from the A6 Manchester-Buxton road at Chapel-en-le-Frith branch off on the minor road (formerly A625) to Mam Tor, and from there take the steep narrow road down Winnats Pass to reach Castleton. Speedwell Cavern is at the foot of Winnats Pass. From the A6 at Bakewell take the B6001 to Calver and Grindleford, then fork left to follow the River Derwent to Hathersage, where you turn left again and follow the A6187 to Castleton. Speedwell Cavern is through the other side of the village and a short walk is necessary. From Sheffield, take the A621 to Fox House, continue to Hathersage and then pick up the A6013 as above.

By Bus: the 200 bus from Chapel-en-le-Frith goes to Castleton via the Winnats Pass. From Sheffield take the 272 bus to Castleton and walk from the village. From Bakewell, take the 173 bus to Tideswell or Litton and there pick up the 174 Baslow-Castleton bus.
When is it open?

April to October open daily from 10.00am to 5.00pm, and November to March open daily from 10.00am to 4.00pm. Closed on Xmas Day. Last Tour is 1 hour before closing time.
What does it cost?

Adult £11.00/ Child (5-15yrs) £9.00/ concessions £10.00/ Family ticket (2 adults + 2 children) £36.00 (Additional child £7.75). Combined tickets are available for Speedwell and Peak Caverns at a discount.

Party rates for school parties are available - please enquire: 01433 623018

Prices and opening times are shown as a guideline only and may vary. See this link for more information on prices and opening

Website: http://speedwellcavern.co.uk/category/general/

good for exercisegood scenery

 Stanage Edge

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Stanage Edge from the road
Stanage Edge from the road
Stanage is the largest and most impressive of the gritstone edges. Situated on the moors north of Hathersage, and visible from miles away down in the Hope Valley, it stretches for a length of approximately six kilometres (3.5 miles) from its northern tip at Stanage End to the southern point near the Cowper Stone. At about is mid-point the edge is crossed by Long Causeway, the old Roman road from Navio (Brough) to Doncaster. It is a famous location for rock-climbing and a popular spot for walkers.

High Neb, Stanage
High Neb, Stanage
Stanage's situation is high and it can be snowbound in winter. For most of its length it lies between the 400 and 450 metre contours, and the rock face itself attains a maximum height of 25 metres, but for most of its length it is between 15 and 20 metres high. The high point of the main edge is at High Neb, which lies near the north end.

Goliaths Groove, Stanage
Goliaths Groove, Stanage
The edge is made of one of the finer gritstones and is therefore ideal for rock-climbing, and the visitor on a summer weekend will see plenty of evidence of this. The climbers have given the sections of the edge colourful, sometimes fanciful names - Marble Wall, Crow Chin, Goliath's Groove, The Tower, The Unconquerables, Mississippi Buttress, Robin Hood's Cave, Black Hawk, Flying Buttress area etc - and the edge currently has over 800 recorded rock climbs with more being invented every year.

Looking south down Stanage Edge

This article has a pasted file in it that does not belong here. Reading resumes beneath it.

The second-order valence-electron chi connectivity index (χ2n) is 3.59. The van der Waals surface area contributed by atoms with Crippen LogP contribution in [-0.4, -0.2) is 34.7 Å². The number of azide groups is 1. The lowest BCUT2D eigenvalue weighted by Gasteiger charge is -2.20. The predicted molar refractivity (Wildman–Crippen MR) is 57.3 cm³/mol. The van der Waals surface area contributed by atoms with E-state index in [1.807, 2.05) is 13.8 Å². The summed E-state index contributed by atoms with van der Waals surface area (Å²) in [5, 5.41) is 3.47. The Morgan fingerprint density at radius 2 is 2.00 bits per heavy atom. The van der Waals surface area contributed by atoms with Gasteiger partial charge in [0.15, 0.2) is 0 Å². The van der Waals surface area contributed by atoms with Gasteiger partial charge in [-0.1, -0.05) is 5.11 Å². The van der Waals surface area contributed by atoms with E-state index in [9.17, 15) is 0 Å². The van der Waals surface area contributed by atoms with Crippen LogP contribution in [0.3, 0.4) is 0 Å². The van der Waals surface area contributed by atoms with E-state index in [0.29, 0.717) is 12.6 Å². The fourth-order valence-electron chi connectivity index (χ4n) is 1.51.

Looking south down Stanage Edge
It now seems quite far-fetched to record that at one time this was a private grouse moor to which access was forbidden and the early pioneers of rock-climbing were forced to make furtive visits or bribe the gamekeepers with barrels of beer. Despite this, climbs were made here as early as the 1890s by pioneers such as JW Puttrell, joined in the early years of this century by Henry Bishop. For ten years from 1915 a small group led by Henry Kelly and Ivar Berg visited the edge to make numerous climbs. This continued through the 1930s, despite the activities of the gamekeepers.

View north from Robin Hoods Cave
View north from Robin Hoods Cave
However, after the second world war the floodgates opened as access got easier and more climbers visited the edge. This began with Peter Harding's ascent of Goliath's Groove in 1947 and gathered pace in the 50's with the appearance of legendary figures such as Joe Brown and later, Don Whillans. Climbing standards made a great leap forward, and the sport gained more adherents, leading to its present popularity.

Stanage is now suffering from its popularity. The edge, which once had heather and bracken to its foot and heather in many of the cracks, has had much of its vegetation worn away with erosion occurring around it, and many of the more popular climbs are becoming quite polished through the ascent of many climbers.
 
Stanage Edge Photo Gallery - click on the images to enlarge- Click Here for a slide show
Stanage Edge
0 - Stanage Edge
Stanage Edge - High Neb
1 - Stanage Edge - High Neb
Stanage Edge - Climbing near the north end
2 - Stanage Edge - Climbing near the north end
Stanage Edge in snow
3 - Stanage Edge in snow
Stanage Edge in autumn/winter colours
4 - Stanage Edge in autumn/winter colours
Stanage Edge - Robin Hoods Cave
5 - Stanage Edge - Robin Hoods Cave
Stanage Edge - Striding out along the edge
6 - Stanage Edge - Striding out along the edge
Stanage Edge - Walker and dog taking in the view
7 - Stanage Edge - Walker and dog taking in the view
Stanage Edge - South end
8 - Stanage Edge - South end
Stanage Edge - Air ambulance taking off
9 - Stanage Edge - Air ambulance taking off

Ordnance Survey Grid Reference: SK245829


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How to get there

By Road:
the south (and most popular) end of Stanage Edge lies alongside a minor road which runs from Eccleshall in Sheffield via Ringinglow to Hathersage. There is free parking, but at weekends this quickly fills up. The north end lies a 2km walk from the A57 Glossop - Sheffield road at Moscar Top (parking slightly difficult).